Spotlight on Grapple. The fruit, not the Judo move.

Such a fruity confusion, grapples. When my mom brought home this lovely scented fruit, I was all excited. A cross between an apple and a grape? It surely looked like an apple yet smelled so divinely like a grape. What would biting into it be like? Would it be fleshy like a grape? Is it related to the guapple (guava apple hybrid) or the apple-mango (apple and mango hybrid)?


Grapple, pronounced with a long a, are actually just Washington Fuji Apples that undergo a special patented process that they refuse to divulge on their website. They claim that it’s healthy with no extra calories, and is not a hybrid nor is it genetically modified so it’s safe. I would surmise that it’s a process like osmosis or infusion—either way, it’s just grape juice and apples so I don’t think it can possibly be bad for you.

Tastewise, the Grapple is still very much an apple. Because it was originally a Fuji apple, it has the characteristic long-lasting crunch of Fuji apples. It tastes much like an apple with just a refreshing sweetness and a very slight hint of grape. Despite being predominantly apple, what I like about the Grapple is its heavenly scent. It smells of fresh, sweet grapes, that’s truly mouthwatering. We left a pair of grapples on a fruit bowl on the kitchen table, and in just a couple of hours, the whole room was suffused with a lovely, pleasing grape scent. So you don’t just get a snack / fruit / dessert. You get a room freshener to boot!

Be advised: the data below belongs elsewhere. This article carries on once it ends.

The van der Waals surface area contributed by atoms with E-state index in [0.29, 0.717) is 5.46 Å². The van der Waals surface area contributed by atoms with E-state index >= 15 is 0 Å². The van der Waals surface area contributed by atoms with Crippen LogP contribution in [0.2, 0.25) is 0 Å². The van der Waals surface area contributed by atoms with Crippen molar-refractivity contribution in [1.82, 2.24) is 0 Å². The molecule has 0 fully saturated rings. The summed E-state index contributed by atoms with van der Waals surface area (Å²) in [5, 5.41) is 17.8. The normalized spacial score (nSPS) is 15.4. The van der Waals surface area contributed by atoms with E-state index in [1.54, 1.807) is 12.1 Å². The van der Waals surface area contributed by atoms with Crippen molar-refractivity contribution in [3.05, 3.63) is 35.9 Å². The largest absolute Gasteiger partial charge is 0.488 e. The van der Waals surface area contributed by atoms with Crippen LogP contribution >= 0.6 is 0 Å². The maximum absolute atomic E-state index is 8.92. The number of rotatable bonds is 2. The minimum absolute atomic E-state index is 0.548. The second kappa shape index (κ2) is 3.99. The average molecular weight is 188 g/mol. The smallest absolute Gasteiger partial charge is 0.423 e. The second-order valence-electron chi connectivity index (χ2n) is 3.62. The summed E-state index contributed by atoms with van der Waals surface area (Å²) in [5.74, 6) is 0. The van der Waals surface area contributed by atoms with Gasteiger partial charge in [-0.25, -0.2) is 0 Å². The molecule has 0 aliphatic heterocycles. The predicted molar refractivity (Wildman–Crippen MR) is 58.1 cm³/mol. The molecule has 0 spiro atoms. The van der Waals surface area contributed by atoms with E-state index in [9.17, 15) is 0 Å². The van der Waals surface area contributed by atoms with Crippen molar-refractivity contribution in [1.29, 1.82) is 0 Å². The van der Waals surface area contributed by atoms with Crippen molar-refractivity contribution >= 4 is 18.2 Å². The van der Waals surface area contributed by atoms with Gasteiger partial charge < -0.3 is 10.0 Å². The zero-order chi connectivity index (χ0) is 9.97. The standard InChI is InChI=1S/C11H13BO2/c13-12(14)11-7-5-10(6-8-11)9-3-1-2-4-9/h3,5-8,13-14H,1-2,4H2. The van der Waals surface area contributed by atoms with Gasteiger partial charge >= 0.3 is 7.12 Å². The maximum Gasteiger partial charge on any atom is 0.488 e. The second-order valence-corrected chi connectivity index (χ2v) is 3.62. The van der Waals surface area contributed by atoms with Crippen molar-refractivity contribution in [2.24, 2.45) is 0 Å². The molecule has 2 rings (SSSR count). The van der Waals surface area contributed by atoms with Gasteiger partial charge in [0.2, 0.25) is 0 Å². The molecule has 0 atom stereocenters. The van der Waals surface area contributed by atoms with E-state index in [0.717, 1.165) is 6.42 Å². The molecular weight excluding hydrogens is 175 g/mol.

In the Philippines, it’s triple the price of a regular Fuji apple. But that’s probably because it’s imported from the US. I’ve no idea how much it costs in the States but here, it’s more than 200 Pesos for a pack of four. That’s more than a dollar each. With this price, I think I’ll stick to regular Fuji apples, but I guess I can give in occasionally—that smell is just so nice!

Have you ever tried a Grapple? How did you find it?

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27 Responses to Spotlight on Grapple. The fruit, not the Judo move.

  1. I’ve only eaten it once or twice and loved it, mostly because I like those kinds of fruits more than the citrus ones. I never knew how it was pronounced, though. Thanks for the info!

  2. nina says:

    From the thumbnail I thought it was a nectarine. Have you tried nectarines? Really nice and juicy.

  3. Mer says:

    I had never heard of a Grapple before. Thanks for sharing. :0)

  4. Clair says: